by John Stocks
We found the body of an Angel,
Broken on the rocks below the bay,
His tattered wings were scattered,
His hair was matted with blood.
You smiled serenely,
Wise beyond your years at five:
‘I think he’s dead
And we must bury him,’
We had a tiny plastic children’s spade
And dug for hours, and then we had a grave.
We buried him at the turn of tide
As the sun slipped slowly to the sea,
Our faces amorphous in the twilight
Indistinct and shadowless
As if we, too, were dead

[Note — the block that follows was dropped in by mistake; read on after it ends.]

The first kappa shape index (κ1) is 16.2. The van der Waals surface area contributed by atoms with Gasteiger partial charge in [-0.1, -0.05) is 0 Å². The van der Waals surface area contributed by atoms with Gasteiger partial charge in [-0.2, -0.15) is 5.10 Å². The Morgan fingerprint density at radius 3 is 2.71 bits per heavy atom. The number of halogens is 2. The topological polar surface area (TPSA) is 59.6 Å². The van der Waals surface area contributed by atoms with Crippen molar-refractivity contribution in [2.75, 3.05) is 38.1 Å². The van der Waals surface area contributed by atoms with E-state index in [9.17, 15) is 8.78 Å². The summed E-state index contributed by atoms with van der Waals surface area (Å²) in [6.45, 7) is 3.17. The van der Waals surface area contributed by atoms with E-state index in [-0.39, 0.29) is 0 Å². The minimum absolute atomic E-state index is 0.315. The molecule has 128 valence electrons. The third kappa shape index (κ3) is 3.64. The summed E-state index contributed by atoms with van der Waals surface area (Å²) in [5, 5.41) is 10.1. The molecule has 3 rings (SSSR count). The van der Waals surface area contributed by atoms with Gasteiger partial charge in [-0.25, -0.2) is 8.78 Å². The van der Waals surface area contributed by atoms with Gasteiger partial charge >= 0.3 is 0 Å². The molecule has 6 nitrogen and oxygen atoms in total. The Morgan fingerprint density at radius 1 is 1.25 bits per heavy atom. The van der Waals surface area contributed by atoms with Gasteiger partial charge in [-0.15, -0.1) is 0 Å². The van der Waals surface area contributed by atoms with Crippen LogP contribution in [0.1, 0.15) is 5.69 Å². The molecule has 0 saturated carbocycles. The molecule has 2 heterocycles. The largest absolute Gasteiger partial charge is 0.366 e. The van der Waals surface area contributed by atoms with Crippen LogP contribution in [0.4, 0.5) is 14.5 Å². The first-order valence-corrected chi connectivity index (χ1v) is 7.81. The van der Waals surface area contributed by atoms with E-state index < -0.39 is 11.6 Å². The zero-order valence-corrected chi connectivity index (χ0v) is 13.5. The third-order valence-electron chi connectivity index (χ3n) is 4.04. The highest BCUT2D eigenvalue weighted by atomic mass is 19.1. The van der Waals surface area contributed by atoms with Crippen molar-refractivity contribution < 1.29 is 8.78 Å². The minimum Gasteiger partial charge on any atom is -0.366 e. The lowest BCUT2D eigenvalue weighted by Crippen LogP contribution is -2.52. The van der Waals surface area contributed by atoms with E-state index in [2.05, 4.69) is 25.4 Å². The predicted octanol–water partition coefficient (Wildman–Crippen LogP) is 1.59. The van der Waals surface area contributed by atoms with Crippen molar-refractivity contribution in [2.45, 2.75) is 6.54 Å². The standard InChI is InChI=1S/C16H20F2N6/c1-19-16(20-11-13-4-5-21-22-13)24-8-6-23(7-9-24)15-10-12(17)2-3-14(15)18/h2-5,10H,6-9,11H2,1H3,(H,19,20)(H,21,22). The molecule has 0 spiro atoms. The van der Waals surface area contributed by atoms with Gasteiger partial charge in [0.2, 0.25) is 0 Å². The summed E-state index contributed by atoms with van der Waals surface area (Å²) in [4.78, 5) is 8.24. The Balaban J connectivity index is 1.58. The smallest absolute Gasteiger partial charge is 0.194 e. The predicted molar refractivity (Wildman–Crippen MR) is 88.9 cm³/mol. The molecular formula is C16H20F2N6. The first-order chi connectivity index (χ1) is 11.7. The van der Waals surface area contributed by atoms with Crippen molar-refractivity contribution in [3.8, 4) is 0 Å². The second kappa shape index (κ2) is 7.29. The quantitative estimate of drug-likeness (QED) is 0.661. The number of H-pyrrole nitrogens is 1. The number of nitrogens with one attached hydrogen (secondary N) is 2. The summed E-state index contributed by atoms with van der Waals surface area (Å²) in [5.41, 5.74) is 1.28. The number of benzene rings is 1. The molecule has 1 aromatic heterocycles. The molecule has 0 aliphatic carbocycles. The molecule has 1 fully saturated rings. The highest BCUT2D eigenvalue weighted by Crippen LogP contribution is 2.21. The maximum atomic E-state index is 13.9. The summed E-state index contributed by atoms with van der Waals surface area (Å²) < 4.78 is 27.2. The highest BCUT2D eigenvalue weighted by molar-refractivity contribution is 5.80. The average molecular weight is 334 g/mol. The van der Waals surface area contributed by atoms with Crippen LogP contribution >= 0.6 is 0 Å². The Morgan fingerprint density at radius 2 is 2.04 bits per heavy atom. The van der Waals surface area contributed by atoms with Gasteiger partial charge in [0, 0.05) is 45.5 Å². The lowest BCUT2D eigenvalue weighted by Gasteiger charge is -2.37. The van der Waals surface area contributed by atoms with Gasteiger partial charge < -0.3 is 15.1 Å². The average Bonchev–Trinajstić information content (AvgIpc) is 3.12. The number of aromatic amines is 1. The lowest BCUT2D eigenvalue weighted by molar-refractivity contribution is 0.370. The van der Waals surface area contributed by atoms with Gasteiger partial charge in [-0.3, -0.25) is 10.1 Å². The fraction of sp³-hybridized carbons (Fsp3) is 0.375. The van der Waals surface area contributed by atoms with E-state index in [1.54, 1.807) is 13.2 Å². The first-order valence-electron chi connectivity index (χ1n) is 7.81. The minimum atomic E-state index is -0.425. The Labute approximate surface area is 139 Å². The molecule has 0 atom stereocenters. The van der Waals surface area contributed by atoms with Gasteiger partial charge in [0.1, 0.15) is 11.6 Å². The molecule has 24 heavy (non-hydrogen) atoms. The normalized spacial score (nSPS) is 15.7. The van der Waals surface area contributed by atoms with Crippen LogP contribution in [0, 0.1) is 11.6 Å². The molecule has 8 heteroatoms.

Across the vast expanse of sand.
For years my dreams were full of Angels.
They were dark-haired and golden-eyed,
They flickered like moths
Beneath my lamplight.
When I cried myself to sleep
In the Bogart-haunted
Wasteland of the night,
They would come
And comfort me,
And now I call myself a poet
And scrape the earth to find
Words to trust.
I do not believe in Angels,
Gods, or Demons.
The umbilical cord of consciousness
Has withered into dust.